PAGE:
Volunteers for Resettlement in the United States

by Jeff Macklis

It was late in 1989, a Friday evening, and I was approaching the synagogue. Standing by the locked door was a young woman, 18, who asked when and where were Friday night services. I rang the super’s bell and we gained entrance. We exchanged just a few words; she had a charming foreign accent but was fluent with her English. A few minutes later enough people arrived to conduct services.

The young woman sat in the back of the chapel. After services, during Kiddush, I started a conversation. I asked her about her charming accent. She told me she was from Moscow which didn’t surprise me. I asked her how long she’d been in the U.S. and she replied two weeks. My jaw dropped.

That was the start of a friendship that has lasted to the present, through her college years, then graduate school, and now with a significant job of nearly a decade. But it was also the start of a journey into the lives of newly arrived Jewish Russian immigrants.

What I learned that evening was that the landing point for a part of the Jewish emigration from Russian, once the doors were opened, was an old run-down hotel in Brooklyn Heights, not far from my home and synagogue. I learned how limited the resources were for these very newly-arrived immigrants.

With the help of my new young friend, my synagogue’s congregation (Kane Street Synagogue [KSS]) and that of a neighboring shul (Brooklyn Heights Synagogue [BHS]), we started our Russian immigrant outreach efforts. We met more than 100 families, totaling over 500 people (children, youth, adults and the elderly) over the next 18 months. We started by hosting a weekly brunch on Sunday mornings, since the balance of the week was spent in search of apartments, administrative immigration matters, and language lessons. A permanent apartment was highest priority on the list; but since realtors didn’t work on Sunday morning – that was our time. Whoever was in the hotel that week was invited.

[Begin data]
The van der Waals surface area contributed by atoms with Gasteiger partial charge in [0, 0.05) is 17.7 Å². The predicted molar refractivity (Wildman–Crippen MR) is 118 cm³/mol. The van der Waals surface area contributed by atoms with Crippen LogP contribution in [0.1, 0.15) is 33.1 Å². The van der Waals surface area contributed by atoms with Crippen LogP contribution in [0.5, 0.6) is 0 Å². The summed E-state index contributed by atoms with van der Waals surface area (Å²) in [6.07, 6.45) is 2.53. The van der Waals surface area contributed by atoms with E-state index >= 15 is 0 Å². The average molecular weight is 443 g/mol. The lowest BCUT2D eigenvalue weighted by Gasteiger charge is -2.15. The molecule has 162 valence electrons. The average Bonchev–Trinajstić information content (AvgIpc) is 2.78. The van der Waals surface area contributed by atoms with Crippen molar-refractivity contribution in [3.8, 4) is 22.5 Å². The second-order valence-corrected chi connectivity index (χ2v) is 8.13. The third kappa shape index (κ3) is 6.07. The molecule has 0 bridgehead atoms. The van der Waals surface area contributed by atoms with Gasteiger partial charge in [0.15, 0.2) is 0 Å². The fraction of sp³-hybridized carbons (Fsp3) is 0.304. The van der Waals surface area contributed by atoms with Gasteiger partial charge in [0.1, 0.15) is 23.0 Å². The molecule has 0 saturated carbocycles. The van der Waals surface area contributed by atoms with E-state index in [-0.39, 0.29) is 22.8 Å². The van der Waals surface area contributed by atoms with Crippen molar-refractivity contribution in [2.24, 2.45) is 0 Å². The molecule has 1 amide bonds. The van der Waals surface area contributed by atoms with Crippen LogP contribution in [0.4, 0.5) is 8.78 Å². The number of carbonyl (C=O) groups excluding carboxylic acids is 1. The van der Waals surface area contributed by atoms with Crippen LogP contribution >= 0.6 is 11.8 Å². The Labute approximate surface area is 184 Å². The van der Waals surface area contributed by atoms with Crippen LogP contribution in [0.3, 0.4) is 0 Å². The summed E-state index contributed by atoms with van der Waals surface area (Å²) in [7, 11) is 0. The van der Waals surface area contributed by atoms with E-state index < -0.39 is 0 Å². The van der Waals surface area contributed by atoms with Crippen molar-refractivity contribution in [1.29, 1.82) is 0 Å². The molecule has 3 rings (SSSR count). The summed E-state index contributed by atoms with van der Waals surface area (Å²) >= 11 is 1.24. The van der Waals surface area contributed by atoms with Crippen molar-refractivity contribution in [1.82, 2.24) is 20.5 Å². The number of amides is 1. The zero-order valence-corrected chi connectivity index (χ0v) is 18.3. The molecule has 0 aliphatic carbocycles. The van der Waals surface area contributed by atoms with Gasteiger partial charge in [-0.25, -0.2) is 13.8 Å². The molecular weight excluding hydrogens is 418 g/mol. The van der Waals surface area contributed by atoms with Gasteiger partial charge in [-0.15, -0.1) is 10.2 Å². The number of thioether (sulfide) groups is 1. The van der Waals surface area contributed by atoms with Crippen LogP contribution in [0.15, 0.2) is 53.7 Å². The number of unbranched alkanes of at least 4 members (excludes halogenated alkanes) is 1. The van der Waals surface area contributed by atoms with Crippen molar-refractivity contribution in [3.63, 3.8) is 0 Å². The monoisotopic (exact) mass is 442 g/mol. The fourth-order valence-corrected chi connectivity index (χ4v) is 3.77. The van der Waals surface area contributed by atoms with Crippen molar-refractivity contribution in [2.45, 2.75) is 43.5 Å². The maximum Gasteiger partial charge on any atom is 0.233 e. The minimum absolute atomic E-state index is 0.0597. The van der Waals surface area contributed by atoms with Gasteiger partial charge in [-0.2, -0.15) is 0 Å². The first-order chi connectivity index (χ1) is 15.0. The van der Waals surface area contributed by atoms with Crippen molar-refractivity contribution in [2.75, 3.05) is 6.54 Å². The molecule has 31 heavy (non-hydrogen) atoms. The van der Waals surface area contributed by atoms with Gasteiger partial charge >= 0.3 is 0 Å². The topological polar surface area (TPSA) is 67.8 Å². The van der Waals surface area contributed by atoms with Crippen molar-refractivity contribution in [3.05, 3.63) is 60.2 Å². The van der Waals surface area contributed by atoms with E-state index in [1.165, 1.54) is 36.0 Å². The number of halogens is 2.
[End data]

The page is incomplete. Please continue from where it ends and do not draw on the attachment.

We laid out a breakfast of a half-dozen boxes of cereals, bagels and cream cheese, an assortment of cheeses and fruits, also pancakes. There was always an older Russian woman who would claim the kitchen and prepare the pancakes, whether we asked for help or not. The kids would watch videos, not understanding a word but seeming to thoroughly enjoy the experience. Apparently, the Little Mermaid can be understood without understanding a word of English.

The other needs were soon apparent. KSS started a clothing and furniture drive where we rented a truck and made collections and distributions weekly. One evening a week we asked for help from the current hotel immigrant residents to come to the synagogue to sort clothes. There was always a large quantity to organize and whoever found something they could use would take it.

Both synagogues invited the immigrants to services but not knowing English or Hebrew, it wasn’t a big draw. We did arrange for prayer books in Hebrew/Russian for High Holidays and a fair number joined us for services, either at BHS or KSS.

Weekly synagogue attendance changed for one Shabbat however. A few months earlier I met a family with a son who was just 13. I asked the kid’s parents if they (and he) would be interested his being prepared for Bar Mitzvah. They seemed delighted and lessons were arranged, the boy studied and the day arrived. More Russians populated the congregation that Shabbat then collectively had attended regular services in the year that we were running the outreach program.